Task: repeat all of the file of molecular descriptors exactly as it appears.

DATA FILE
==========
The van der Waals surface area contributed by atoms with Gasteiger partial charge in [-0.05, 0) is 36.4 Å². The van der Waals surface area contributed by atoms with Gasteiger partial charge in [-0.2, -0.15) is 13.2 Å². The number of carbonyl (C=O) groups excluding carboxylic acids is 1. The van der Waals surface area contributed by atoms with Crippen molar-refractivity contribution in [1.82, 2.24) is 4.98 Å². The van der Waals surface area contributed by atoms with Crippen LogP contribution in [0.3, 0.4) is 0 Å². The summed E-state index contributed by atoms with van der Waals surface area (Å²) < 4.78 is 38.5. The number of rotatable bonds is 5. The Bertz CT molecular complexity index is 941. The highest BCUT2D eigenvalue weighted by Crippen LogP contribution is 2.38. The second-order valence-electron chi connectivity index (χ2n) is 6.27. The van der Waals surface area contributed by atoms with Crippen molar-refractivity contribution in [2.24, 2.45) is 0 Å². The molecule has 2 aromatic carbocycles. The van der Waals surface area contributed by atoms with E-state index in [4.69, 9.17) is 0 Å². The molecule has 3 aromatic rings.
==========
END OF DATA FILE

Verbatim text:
The van der Waals surface area contributed by atoms with Gasteiger partial charge in [-0.05, 0) is 36.4 Å². The van der Waals surface area contributed by atoms with Gasteiger partial charge in [-0.2, -0.15) is 13.2 Å². The number of carbonyl (C=O) groups excluding carboxylic acids is 1. The van der Waals surface area contributed by atoms with Crippen molar-refractivity contribution in [1.82, 2.24) is 4.98 Å². The van der Waals surface area contributed by atoms with Crippen LogP contribution in [0.3, 0.4) is 0 Å². The summed E-state index contributed by atoms with van der Waals surface area (Å²) < 4.78 is 38.5. The number of rotatable bonds is 5. The Bertz CT molecular complexity index is 941. The highest BCUT2D eigenvalue weighted by Crippen LogP contribution is 2.38. The second-order valence-electron chi connectivity index (χ2n) is 6.27. The van der Waals surface area contributed by atoms with Crippen molar-refractivity contribution in [2.24, 2.45) is 0 Å². The molecule has 2 aromatic carbocycles. The van der Waals surface area contributed by atoms with E-state index in [4.69, 9.17) is 0 Å². The molecule has 3 aromatic rings.